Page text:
How many episodes of “Easy” Season 3 should you watch? All of them. You should watch all of them. Whether you’re a returning fan of Joe Swanberg’s Chicago-set relationship stories, or someone who’s never heard of the search-unfriendly title, the final season of “Easy” is both an attempt at providing closure for existing romantic entanglements and a tantalizing tease at the possibilities that could’ve been explored in future seasons.
One of the more prominent stories in Season 3 belongs to Kyle (Michael Chernus) and Andi (Elizabeth Reaser). Back in Season 1, the married couple entered into an open relationship, where they were both free to have sex with other singles and even hold down ongoing relationships with other people. Season 2 checked in on the progress and things seemed to be going well, but Season 3 introduces perpetually fluctuating individual dynamics next to a growing distance between the core couple. Their baes-on-the-side come and go, creating various tensions and delights for each partner, but Kyle and Andi’s relationship seems strained over two 35-minute episodes.
Swanberg, through his trademark in-depth collaboration with the actors, attempts to explore the cost of an open relationship by observing it over the years, and he even manages to portray a debate, of sorts, between one pro argument and one con argument. The partially improvised and very natural dialogue make you feel like you’re a fly on the wall of Chicago bar, eavesdropping on a married couple with a unique problem. Some viewers may feel like it’s overlong; like the scene (and the episode overall) could be trimmed down to its essence for a more affecting portrait. But Swanberg is invested in the reality, and few series are able to capture that feeling with as much authenticity as “Easy.”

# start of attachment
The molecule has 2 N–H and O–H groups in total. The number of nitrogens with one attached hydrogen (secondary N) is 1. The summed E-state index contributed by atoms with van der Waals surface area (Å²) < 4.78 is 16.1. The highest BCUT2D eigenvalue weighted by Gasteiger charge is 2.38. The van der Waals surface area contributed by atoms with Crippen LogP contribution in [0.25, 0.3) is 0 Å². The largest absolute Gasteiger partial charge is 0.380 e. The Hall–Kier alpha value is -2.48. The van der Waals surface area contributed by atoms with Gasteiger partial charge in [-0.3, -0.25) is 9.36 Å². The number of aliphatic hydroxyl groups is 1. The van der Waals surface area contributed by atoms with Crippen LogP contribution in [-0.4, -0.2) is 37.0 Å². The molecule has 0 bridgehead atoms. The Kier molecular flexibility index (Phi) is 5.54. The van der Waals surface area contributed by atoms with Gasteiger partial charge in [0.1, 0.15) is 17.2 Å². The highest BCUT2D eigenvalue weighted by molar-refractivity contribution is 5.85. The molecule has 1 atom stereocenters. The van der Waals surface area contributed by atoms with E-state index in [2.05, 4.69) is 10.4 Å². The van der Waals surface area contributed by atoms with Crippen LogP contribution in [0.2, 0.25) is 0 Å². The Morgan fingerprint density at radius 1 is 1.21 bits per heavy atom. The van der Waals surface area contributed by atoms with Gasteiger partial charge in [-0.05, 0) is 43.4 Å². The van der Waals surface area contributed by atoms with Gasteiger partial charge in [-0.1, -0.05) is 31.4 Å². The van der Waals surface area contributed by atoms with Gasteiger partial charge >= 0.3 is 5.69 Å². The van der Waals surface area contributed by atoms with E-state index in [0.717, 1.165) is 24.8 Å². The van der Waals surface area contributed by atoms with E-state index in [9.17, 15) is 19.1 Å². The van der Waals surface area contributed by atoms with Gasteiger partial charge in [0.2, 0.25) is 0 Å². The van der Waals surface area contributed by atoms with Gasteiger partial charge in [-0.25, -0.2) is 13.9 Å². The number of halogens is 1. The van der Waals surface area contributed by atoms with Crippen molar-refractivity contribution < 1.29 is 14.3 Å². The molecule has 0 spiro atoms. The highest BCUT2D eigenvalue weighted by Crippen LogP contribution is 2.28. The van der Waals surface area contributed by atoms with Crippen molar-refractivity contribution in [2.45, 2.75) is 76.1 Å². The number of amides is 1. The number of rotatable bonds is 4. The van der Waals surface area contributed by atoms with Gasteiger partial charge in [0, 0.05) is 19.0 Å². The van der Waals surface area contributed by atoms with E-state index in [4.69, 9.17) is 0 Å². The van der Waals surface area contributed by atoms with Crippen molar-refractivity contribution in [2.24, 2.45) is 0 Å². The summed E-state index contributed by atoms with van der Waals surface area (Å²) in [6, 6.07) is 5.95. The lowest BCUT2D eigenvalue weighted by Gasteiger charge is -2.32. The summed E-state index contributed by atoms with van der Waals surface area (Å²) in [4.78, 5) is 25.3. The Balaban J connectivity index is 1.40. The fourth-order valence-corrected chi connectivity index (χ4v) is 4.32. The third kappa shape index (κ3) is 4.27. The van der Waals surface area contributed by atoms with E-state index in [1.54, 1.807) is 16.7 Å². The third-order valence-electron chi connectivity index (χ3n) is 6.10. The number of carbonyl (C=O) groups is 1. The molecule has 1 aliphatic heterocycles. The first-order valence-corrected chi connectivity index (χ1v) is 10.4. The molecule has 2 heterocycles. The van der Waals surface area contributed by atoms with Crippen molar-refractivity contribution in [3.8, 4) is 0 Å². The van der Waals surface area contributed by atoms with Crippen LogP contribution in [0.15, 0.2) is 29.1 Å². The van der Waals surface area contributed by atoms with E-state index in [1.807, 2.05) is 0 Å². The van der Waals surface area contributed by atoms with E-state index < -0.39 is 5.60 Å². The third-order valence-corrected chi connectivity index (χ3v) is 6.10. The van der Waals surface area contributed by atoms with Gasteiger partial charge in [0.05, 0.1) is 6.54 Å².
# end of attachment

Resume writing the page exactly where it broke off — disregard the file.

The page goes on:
The same can be said for “Blank Pages,” another entry heavy on one-on-one conversations, but that captures a key moment in its characters’ lives with genuine time and attention. Jacob (Marc Maron) is a narcissistic graphic novelist who finds out an old student of his is writing a book that paints him in an unflattering light. Flummoxed and worried about his future, Jacob drones on and on to his longtime friend Annabelle (Jane Adams), trying to talk through a problem there’s no talking your way out of. Annabelle graciously puts up with his ranting, until it distracts from a more important development she needs to discuss, and can’t — he’s still obsessed with his own thing.
The way Swanberg switches perspectives within the episode is impressive. He manages to bring the focal point back around to Annabelle, and even positions the audience behind a new character, Jacob’s old student, played by Melanie Lynksey. Though ostensibly still a turning point for Jacob, how his destructive behavior is exposed lends all the power to these two women, and their characters are fleshed out nicely. There’s a moment when we see Lynskey’s writer standing in the bathroom, literally waiting for Jacob to figure out what she’s known for decades, and it’s as though we’re watching that time play out in rapid succession over the actress’ face. She’s feeling it all right then, and viewers are right there with her.
These kind of moments are the beautiful little glimpses of truth in a series dedicated to finding them. Swanberg and all his collaborators — the actors and crew have a ton of creative freedom here — use the series’ loose structure to drift to different topics, perspectives, and ideas. There’s an episode about a hard-working black street vendor who tries to start his own business, another about two women facing unexpected difficulties after a breakup, and another about a low-level employee at a home security store who gets roped into an undercover assignment at a BDSM party. Some episodes ask you to see one distinct outlook while others ask you to commiserate with diverging visions. Entries tie into one another, as lead characters pop up in supporting roles and narratives you thought were over reemerge.
Over three seasons, Swanberg explored a lot of the city and discovered a cornucopia of romantic tales within it. There’s so much more that could still be done, so it’s a bit bittersweet to enjoy these endings; such a creative filmmaker, working so closely with a variety of other creatives, could concoct more entertaining experiments with more time — but with “Easy” at an end, all we can do is appreciate the discoveries within these new nine episodes. So savor each one.
“Easy” Season 3 is streaming now on Netflix.